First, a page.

1]. The most influential sites, boards and individuals (termed ‘reach’, defined by the number of posts in the dataset, multiplied by the number of followers of the user or site) were reviewed to explore who may be driving online discussions. Mentions of healthcare professionals, medications and exercise were recorded. Finally, to understand the patients’ journey, qualitative coding was used to look at randomised posts for key terms associated with disease stage and symptom duration, as well as established cases of AS.
Data collection was conducted collaboratively between the clinical team and White Swan. White Swan, a registered charity arm of Black Swan, analyses large volumes of data for predictive purposes to improve the health of society, e.g. healthcare organisations and charities [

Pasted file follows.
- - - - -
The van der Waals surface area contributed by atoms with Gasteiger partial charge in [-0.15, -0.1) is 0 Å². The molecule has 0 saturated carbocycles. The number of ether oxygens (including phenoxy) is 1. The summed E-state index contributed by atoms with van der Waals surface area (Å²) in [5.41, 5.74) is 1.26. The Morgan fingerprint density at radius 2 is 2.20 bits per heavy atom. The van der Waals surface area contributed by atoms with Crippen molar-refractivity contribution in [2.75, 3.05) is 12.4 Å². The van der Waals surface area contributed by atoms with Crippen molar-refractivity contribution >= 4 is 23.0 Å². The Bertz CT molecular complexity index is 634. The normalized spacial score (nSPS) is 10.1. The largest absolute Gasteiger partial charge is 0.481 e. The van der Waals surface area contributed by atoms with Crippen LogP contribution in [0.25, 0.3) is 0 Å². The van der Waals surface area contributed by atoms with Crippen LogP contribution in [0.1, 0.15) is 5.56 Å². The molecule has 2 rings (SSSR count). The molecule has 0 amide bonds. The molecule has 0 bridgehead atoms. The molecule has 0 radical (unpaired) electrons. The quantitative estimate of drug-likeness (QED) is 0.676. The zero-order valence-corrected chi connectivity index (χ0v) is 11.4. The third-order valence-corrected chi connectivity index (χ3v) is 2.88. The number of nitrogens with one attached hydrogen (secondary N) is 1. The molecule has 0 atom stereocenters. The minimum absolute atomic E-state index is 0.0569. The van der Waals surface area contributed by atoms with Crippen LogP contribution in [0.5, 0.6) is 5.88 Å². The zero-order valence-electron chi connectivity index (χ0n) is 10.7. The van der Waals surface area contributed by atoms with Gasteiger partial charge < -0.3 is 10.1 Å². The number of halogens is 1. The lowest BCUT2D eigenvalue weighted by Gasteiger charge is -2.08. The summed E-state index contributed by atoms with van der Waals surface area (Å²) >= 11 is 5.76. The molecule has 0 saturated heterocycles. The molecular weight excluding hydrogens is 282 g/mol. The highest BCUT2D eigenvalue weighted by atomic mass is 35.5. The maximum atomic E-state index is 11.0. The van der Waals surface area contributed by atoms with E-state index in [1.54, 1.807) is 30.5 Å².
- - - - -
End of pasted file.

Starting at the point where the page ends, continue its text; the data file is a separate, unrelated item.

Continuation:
10]. Socialnaut (a social listening app, part of Black Swan’s proprietary suits of applications, NEST) and qualitative coding were used by White Swan to identify themes and trends in the discussions. It has over 80 volunteers who carry out work on behalf of the charity and consequently no funding for the project was required. Black Swan provides all technology and intellectual property to White Swan for free and data were gathered via the existing technical integrations between Black Swan and data providers. This includes the full Twitter firehose and all data available from Socialgist (the world’s largest social media analytics firm). Ethical approval was not required as the information used was in the public domain and patients were not recruited for participation. Furthermore, no patients’ identifiable information was included. All keywords were in English, although the search itself was undertaken globally. Available demographic information and the time of day or week of posts were recorded (accounting for location, and relative to Greenwich Mean Time). Results were compiled by White Swan and fed back to the clinical team.